Pakistan’s World Cup cricket hero Imran Khan will be sworn in as prime minister next week, his party said Friday, announcing it has the numbers to form a coalition government in the nuclear-armed nation.
Khan’s Pakistan Tehreek-e-Insaf (PTI) party said the entire squad that Khan captained to victory in the 1992 World Cup were invited to the ceremony, as well as Indian cricket greats Kapil Dev, Sunil Gavaskar and Navjot Singh Sidhu.
PTI emerged victorious in the July 25 elections, the country’s second-ever democratic transition of power, but fell short of an outright majority. The party confirmed Friday that it has secured the numbers for a majority in the lower house of parliament.
Besides tense relations with India, Khan’s government — once in power — will have to tackle other difficult challenges including a looming balance of payments crisis, unrest on the Afghan border, and water scarcity.
“In a historic moment, Imran Khan will take the oath (as prime minister) on August 18,” Faisal Javed Khan, a PTI senator and Khan’s close aide, said in televised comments in Islamabad. Pakistan’s President Mamnoon Hussain has called a session of the new National Assembly, the lower house of parliament, starting August 13.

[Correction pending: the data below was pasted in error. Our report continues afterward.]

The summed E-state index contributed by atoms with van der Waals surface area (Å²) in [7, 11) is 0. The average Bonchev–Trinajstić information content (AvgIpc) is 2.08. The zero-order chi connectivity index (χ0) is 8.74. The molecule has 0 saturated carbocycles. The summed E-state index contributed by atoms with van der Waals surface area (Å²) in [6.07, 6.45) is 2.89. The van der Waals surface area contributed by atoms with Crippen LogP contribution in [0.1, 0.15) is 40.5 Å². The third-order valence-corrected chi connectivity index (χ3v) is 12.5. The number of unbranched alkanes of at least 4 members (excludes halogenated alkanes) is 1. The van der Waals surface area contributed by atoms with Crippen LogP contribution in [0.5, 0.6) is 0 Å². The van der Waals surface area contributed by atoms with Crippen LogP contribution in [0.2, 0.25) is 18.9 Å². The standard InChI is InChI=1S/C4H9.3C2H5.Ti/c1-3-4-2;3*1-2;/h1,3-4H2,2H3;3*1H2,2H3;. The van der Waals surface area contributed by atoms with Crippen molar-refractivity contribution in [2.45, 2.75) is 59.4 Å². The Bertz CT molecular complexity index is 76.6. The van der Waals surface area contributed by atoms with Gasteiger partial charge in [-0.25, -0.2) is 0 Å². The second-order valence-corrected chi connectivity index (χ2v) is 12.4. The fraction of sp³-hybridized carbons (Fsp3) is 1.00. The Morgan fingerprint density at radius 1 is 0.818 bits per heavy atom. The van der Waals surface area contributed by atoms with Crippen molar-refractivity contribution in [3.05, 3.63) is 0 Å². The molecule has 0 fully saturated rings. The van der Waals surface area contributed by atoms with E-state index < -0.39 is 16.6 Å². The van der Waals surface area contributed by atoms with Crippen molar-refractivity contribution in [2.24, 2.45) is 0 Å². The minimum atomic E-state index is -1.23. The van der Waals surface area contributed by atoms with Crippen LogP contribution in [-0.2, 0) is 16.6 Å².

Earlier, India’s high commissioner in Pakistan Ajay Bisaria called on Khan and congratulated him on his victory. “Discussed the need to restart dialogue between Pak & India on all outstanding issues including Kashmir,” Khan’s spokeswoman Anila Khawaja told AFP after the meeting.
The Indian high commission tweeted that Bisaria had gifted Khan a cricket bat autographed by the entire Indian national team. Besides tense relations with India, Khan’s government — once in power — will have to tackle other difficult challenges including a looming balance of payments crisis, unrest on the Afghan border, and water scarcity.
Khan brings charisma and international name recognition, but running the country will take considerable statecraft from his relatively inexperienced party. He has already vowed to rebalance Islamabad’s relationship with the US, months after US President Donald Trump suspended security aid over Islamabad’s alleged failure to target militancy along its borders.
© Agence France-Presse